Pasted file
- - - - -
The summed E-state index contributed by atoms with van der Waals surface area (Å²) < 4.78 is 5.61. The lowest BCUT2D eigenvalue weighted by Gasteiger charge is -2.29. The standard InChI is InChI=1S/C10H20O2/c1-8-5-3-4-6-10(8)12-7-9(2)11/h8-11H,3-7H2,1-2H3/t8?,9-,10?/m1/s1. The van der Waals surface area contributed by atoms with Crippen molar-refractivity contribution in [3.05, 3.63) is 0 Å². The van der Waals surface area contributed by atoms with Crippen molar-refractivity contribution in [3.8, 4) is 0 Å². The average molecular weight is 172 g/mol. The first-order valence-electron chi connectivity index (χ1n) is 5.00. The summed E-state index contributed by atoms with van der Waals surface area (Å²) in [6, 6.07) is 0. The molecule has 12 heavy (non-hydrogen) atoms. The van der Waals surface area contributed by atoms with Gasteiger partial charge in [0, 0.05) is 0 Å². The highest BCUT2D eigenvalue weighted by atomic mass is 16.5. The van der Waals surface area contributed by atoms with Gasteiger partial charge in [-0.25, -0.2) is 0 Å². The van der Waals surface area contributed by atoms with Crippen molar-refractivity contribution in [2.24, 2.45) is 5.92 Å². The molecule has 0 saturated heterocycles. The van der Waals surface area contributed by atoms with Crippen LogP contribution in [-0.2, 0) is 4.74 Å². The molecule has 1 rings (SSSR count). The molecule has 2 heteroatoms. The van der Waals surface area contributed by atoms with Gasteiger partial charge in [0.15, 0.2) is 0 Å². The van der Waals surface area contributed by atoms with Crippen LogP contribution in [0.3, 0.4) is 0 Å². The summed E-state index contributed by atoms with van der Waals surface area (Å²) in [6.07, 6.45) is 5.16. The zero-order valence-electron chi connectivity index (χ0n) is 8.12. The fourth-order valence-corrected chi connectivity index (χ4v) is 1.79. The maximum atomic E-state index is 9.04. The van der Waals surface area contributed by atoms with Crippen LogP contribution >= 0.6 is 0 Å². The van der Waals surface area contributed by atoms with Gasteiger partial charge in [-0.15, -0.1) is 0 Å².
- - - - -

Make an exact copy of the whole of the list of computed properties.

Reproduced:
The summed E-state index contributed by atoms with van der Waals surface area (Å²) < 4.78 is 5.61. The lowest BCUT2D eigenvalue weighted by Gasteiger charge is -2.29. The standard InChI is InChI=1S/C10H20O2/c1-8-5-3-4-6-10(8)12-7-9(2)11/h8-11H,3-7H2,1-2H3/t8?,9-,10?/m1/s1. The van der Waals surface area contributed by atoms with Crippen molar-refractivity contribution in [3.05, 3.63) is 0 Å². The van der Waals surface area contributed by atoms with Crippen molar-refractivity contribution in [3.8, 4) is 0 Å². The average molecular weight is 172 g/mol. The first-order valence-electron chi connectivity index (χ1n) is 5.00. The summed E-state index contributed by atoms with van der Waals surface area (Å²) in [6, 6.07) is 0. The molecule has 12 heavy (non-hydrogen) atoms. The van der Waals surface area contributed by atoms with Gasteiger partial charge in [0, 0.05) is 0 Å². The highest BCUT2D eigenvalue weighted by atomic mass is 16.5. The van der Waals surface area contributed by atoms with Gasteiger partial charge in [-0.25, -0.2) is 0 Å². The van der Waals surface area contributed by atoms with Crippen molar-refractivity contribution in [2.24, 2.45) is 5.92 Å². The molecule has 0 saturated heterocycles. The van der Waals surface area contributed by atoms with Crippen LogP contribution in [-0.2, 0) is 4.74 Å². The molecule has 1 rings (SSSR count). The molecule has 2 heteroatoms. The van der Waals surface area contributed by atoms with Gasteiger partial charge in [0.15, 0.2) is 0 Å². The van der Waals surface area contributed by atoms with Crippen LogP contribution in [0.3, 0.4) is 0 Å². The summed E-state index contributed by atoms with van der Waals surface area (Å²) in [6.07, 6.45) is 5.16. The zero-order valence-electron chi connectivity index (χ0n) is 8.12. The fourth-order valence-corrected chi connectivity index (χ4v) is 1.79. The maximum atomic E-state index is 9.04. The van der Waals surface area contributed by atoms with Crippen LogP contribution >= 0.6 is 0 Å². The van der Waals surface area contributed by atoms with Gasteiger partial charge in [-0.15, -0.1) is 0 Å².